VIROQUA — Mary Burke didn’t pull any punches Tuesday when talk turned toward Wisconsin’s economy.
The Democratic candidate for governor blasted Gov. Scott Walker for his record on job creation, saying Wisconsin has lost farms and struggled to create new businesses during her opponent’s time in office.
Burke underlined the importance of entrepreneurship and agriculture to Wisconsin’s economy as she toured the Food Enterprise Center, an incubator for local food and wellness-related businesses.
“We have to grow the economy,” Burke said. “And under Scott Walker we’re last, dead last in the Midwest, in terms of job creation.”
Burke also attended an event at Myrick Park hosted by the La Crosse Women’s Network, and is scheduled today to tour a La Crosse farm.
As Burke ventured through western Wisconsin touting her plans for improving Wisconsin’s economy, Gov. Scott Walker accused her of wasting $12.5 million in taxpayer money on a development deal with Abbott Labs that has yet to create any jobs.
Burke was state Commerce secretary under Democratic Gov. Jim Doyle in 2006 when the state awarded a $12.5 million community block grant to purchase property in Kenosha County for the Illinois-based drugmaker.
But Abbott has yet to build anything on the property.
The Fortune 500 company’s purchase of 400 acres of land showed it had an interest in housing operations in Wisconsin, Burke said. She called the deal a “great opportunity.”
“It shows Scott Walker doesn’t understand what it takes to create jobs,” Burke said.
The nonprofit Food Enterprise Center in Viroqua houses 10 local businesses. Each fledging company operates out of the center, using a section of the 100,000-square-foot warehouse for shipping and receiving, manufacturing and office space. The property is managed by the Sue Noble, the executive director of the Vernon Economic Development Association.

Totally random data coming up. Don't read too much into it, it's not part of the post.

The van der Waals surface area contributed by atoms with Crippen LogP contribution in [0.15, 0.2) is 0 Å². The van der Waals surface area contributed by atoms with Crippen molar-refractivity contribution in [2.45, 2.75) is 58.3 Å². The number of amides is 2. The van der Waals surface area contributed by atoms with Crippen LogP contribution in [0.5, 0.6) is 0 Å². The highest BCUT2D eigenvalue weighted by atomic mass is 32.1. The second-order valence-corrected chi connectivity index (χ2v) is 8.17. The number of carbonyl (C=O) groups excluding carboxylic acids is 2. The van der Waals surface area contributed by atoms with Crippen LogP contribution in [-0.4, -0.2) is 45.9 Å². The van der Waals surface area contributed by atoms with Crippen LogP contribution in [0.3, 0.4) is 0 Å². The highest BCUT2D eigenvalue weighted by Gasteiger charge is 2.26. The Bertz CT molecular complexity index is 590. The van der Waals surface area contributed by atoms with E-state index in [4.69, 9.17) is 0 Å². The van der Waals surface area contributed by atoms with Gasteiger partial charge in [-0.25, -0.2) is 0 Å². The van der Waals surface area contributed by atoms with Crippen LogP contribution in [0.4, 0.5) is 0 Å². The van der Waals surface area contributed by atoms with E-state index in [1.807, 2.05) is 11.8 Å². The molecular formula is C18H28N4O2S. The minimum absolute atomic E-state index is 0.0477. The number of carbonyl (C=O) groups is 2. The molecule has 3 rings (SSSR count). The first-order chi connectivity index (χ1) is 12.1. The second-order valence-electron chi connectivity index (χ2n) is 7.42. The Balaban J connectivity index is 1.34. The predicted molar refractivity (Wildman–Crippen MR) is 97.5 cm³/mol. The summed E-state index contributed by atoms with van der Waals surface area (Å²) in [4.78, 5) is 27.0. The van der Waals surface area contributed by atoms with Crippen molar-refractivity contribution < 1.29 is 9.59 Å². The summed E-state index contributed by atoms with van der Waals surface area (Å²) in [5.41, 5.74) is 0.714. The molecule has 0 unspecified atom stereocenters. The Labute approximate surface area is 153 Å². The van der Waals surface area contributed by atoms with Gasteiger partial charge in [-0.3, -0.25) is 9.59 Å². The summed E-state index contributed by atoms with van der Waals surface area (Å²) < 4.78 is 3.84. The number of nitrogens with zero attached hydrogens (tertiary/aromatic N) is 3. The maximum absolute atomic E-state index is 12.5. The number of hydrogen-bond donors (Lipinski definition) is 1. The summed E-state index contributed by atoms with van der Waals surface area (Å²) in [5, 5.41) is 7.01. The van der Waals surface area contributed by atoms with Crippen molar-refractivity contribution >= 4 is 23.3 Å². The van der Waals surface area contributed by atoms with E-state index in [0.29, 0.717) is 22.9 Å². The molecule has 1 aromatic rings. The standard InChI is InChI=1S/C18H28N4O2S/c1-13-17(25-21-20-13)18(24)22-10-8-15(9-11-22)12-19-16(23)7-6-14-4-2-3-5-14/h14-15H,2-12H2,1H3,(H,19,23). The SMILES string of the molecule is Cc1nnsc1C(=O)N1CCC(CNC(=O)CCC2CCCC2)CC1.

“We provide the physical infrastructure for businesses to set up and expand,” Noble said.
Noble and her group opened the center about four years ago after remodeling an industrial facility abandoned by NCR Corp., a printing company. The center cost $4.2 million to develop, funded, in part, by a $2 million federal grant.
Entrepreneurs who use the center pay less rent than they would for similar facilities, and also receive one-on-one help from Noble, who has helped write grants for a number of building tenants.
“We are growing businesses and creating jobs,” Noble said, “and building back the community.”
Grasping a blue bottle of Baby Wipe Juice, Burke talked business with Rachel Wolf, the owner of LüSa Organics. The skin care product is made from ingredients such as organic flowers, olive oil and aloe vera juice.
Burke touted her 30-year career in private industry during the tour, including her time as an executive for Trek Bicycle. But it was her own experience in creating a new business that gives her an appreciation for the hardships of entrepreneurship, Burke said. The gubernatorial candidate started a New York-based business called Manhattan Intelligence, but the venture ran out of financing before becoming sustainable, Burke said.
“I know all the challenges,” Burke said.
Burke met with entrepreneurs from three of the center’s growing businesses: LüSa, Wisco Pop and Kickapoo Coffee.
Wolf said her business began as a hobby. Now her soaps and skin care products are crafted and stored in LüSa’s sliver of the Food Enterprise Center before being shipped across the globe. The center provides LüSa with the physical space to run her business, but the company is still too small to support overhead costs such as health insurance. Her family is still uninsured because options available under the federal health insurance exchange are too expensive, Wolf said.
“We’re in this sort of no-man’s land between poverty and abundance,” Wolf said.
The Viroqua business center is an example of the kind of resource that Wisconsin needs to improve its track record when it comes to supporting entrepreneurs, Burke said.